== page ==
7 priorities for infrastructure investment in the Pacific

Pacific Region Infrastructure Facility strategic advisor Sanjivi Rajasingham shares how investment in the Pacific can be best channeled to promote sustainable development in the region.

pacific island children
Children enjoy a day by the sea in Ebeye, Marshall Island. The Pacific Islands are home to eight of the 20 countries most vulnerable to climate change. Image: Asian Development Bank, CC BY-NC-ND 2.0

ADB’s recently launched Meeting Asia’s Infrastructure Needs report is timely for the Pacific. The study estimates that this region requires the highest relative level of investments—both per capita and as a percentage of GDP—of all the regions in which ADB has operations.

Pacific island countries face unique and broad challenges. Their remoteness and generally small populations preclude them from benefiting from economies of scale in investments, and services are often more costly to produce and maintain.

In addition, Pacific island countries are highly vulnerable to natural disasters. Cyclone Winston which hit Fiji last year resulted in total damage estimated to be over 30 per cent of GDP.

Addressing the region’s infrastructure needs requires innovative solutions, better planning, and the combined efforts of the global development community to bring the Pacific’s infrastructure to a point where it can support higher levels of sustainable growth.

ADB works with development partners in the Pacific—Australia, the European Union, the European Investment Bank, the Japan International Cooperation Agency (JICA), New Zealand and the World Bank—to deliver coordinated assistance and relevant research through a technical assistance program managed by ADB – the Pacific Region Infrastructure Facility (PRIF).

ADB plans to roughly double its financial commitments in the region, with an emphasis on infrastructure and its regional partners are also gearing up their assistance.

Here are a few priority areas where action is urgently needed and which ADB and, more broadly PRIF partners, are addressing:

  1. Household access to electricity across the Pacific is low at 30 per cent, but more grid connections is not always the right answer (in fact access in urban areas is relatively high and comparable to the OECD). The challenge is to bring coverage to rural areas and the outer islands, including through off-grid electricity, powered by locally abundant (and renewable) sources like solar and wind.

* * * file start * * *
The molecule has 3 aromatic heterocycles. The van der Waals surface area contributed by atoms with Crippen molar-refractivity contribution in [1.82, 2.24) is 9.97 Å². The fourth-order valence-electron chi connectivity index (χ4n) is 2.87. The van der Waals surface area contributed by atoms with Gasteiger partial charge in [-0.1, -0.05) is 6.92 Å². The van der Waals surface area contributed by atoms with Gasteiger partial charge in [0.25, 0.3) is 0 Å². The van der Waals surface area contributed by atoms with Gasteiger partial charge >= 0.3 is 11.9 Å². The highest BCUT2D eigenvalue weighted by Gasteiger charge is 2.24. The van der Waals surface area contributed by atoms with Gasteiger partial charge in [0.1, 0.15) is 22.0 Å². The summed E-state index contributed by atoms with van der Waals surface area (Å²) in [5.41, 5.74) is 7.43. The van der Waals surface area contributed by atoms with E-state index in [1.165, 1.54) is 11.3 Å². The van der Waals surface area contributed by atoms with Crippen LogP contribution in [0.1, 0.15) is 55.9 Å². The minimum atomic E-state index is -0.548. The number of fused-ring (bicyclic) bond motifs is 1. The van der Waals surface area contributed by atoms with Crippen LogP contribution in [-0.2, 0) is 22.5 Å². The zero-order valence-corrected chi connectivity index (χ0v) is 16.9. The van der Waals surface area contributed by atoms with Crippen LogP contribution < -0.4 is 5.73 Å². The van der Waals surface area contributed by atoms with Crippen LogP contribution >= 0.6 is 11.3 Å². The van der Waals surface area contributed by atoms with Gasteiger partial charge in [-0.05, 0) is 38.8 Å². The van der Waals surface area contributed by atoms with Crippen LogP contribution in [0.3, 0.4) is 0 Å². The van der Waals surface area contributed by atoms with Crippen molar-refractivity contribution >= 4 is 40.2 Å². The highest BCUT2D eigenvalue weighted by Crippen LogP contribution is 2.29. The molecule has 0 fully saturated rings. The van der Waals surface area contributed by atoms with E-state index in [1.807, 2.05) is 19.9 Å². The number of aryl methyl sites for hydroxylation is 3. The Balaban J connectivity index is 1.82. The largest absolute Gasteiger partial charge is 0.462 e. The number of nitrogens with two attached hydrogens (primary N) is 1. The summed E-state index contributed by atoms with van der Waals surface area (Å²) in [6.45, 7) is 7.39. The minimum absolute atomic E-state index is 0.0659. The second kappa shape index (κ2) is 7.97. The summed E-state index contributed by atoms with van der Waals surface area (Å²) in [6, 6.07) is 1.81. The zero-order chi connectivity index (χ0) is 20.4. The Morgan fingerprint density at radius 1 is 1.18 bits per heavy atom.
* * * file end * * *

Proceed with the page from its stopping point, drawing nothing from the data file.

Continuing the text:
The approaches must be sustainable, so their implementation needs to factor in processes (such as performance based contracts) and budgets for maintenance.

  2. The report notes how building a road in the Pacific can cost four times as much as elsewhere. We need innovative solutions to reduce the cost of providing connectivityto a part of the world that needs it more than most. One innovation to reduce this cost is implementing new pavement design techniques for low volume roads, using locally available materials.

  3. Marine transport is critical to Pacific island countries, but port construction and maintenance are very expensive. In Nauru, ADB is seeking cofinancing for an ambitious project to modernize the country’s only port, and JICA has been active in upgrading ports in Kiribati and Samoa.

    Inter-island (local) transport is crucial to populations living on outer islands, but it is constrained by inadequate and unsafe jetties and wharves. We need to encourage the private sector to play a bigger role in providing inter-island shipping and transport through public-private partnerships.

  4. There are over 700 airports and airstrips in the Pacific, but only about 7 per cent are paved. Several aviation projects by PRIF partners are underway to improve the quality and safety of air transport facilities, for example in Samoa and on the island of Kirimati (in Kiribati), and many of them are working to strengthen the regional aviation authority. Maintenance is again essential.

  5. There is a marked disparity between urban and rural areas in access to water services, which are generally not continuously available. In some atolls, groundwater is a limited resource that cannot keep up with growing populations. It’s time to prioritize investments in water transmission, minimize leakage, and maximize rainwater harvesting.

  6. Lack of sanitation is an even bigger problem in rural areas, where coverage is significantly lower than water. Land use constraints exacerbate this situation There have been advances in cost effective sanitation techniques that have been identified which need to be more systematically built into development projects.

  7. Last but not least, the report stresses the urgency of addressing climate change. This is crucial for the Pacific, home to 8 of the world’s 20 most vulnerable countries (ranked by average annual disaster losses as a percentage of GDP). PRIF is researching approaches for affordable coastal protection, and has identified an approach which uses stacked concrete blocks which is more robust and provides protection against higher waves.

The development challenge in the region is to provide sustainable, resilient  infrastructure to remote populations in areas where a lack of economies of scale make projects more costly.

PRIF is already doing innovative research on affordable coastal protection,  pavement design techniques, and sanitation options. Sharing of best practices and further coordinated development assistance will also help.

The Pacific’s infrastructure gap is large. But we can help to close it through innovative and coordinated assistance, which should also be affordable for small island economies.

Sanjivi Rajasingham is Strategic Advisor, Pacific Region Infrastructure Facility. This post is republished from the ADB Blog.

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